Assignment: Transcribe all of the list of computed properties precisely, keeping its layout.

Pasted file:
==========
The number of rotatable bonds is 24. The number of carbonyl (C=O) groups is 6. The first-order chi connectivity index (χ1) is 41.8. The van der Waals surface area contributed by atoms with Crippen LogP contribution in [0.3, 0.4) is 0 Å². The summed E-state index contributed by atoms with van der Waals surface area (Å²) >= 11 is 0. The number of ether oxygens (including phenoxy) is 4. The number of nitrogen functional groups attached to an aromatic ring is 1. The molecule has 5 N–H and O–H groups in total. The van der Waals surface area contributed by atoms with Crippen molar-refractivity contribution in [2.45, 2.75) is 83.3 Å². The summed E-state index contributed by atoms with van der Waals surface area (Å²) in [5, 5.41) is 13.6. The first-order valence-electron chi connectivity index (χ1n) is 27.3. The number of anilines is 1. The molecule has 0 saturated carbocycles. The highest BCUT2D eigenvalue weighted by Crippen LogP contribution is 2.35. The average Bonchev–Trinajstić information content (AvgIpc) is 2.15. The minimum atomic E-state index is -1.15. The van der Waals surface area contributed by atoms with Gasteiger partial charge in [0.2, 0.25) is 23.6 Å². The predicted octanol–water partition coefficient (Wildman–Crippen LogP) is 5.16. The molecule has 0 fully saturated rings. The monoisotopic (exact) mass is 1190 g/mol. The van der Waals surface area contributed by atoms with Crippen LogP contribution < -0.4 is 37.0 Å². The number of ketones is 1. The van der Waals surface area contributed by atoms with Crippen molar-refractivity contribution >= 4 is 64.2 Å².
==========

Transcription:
The number of rotatable bonds is 24. The number of carbonyl (C=O) groups is 6. The first-order chi connectivity index (χ1) is 41.8. The van der Waals surface area contributed by atoms with Crippen LogP contribution in [0.3, 0.4) is 0 Å². The summed E-state index contributed by atoms with van der Waals surface area (Å²) >= 11 is 0. The number of ether oxygens (including phenoxy) is 4. The number of nitrogen functional groups attached to an aromatic ring is 1. The molecule has 5 N–H and O–H groups in total. The van der Waals surface area contributed by atoms with Crippen molar-refractivity contribution in [2.45, 2.75) is 83.3 Å². The summed E-state index contributed by atoms with van der Waals surface area (Å²) in [5, 5.41) is 13.6. The first-order valence-electron chi connectivity index (χ1n) is 27.3. The number of anilines is 1. The molecule has 0 saturated carbocycles. The highest BCUT2D eigenvalue weighted by Crippen LogP contribution is 2.35. The average Bonchev–Trinajstić information content (AvgIpc) is 2.15. The minimum atomic E-state index is -1.15. The van der Waals surface area contributed by atoms with Gasteiger partial charge in [0.2, 0.25) is 23.6 Å². The predicted octanol–water partition coefficient (Wildman–Crippen LogP) is 5.16. The molecule has 0 fully saturated rings. The monoisotopic (exact) mass is 1190 g/mol. The van der Waals surface area contributed by atoms with Crippen LogP contribution < -0.4 is 37.0 Å². The number of ketones is 1. The van der Waals surface area contributed by atoms with Crippen molar-refractivity contribution >= 4 is 64.2 Å².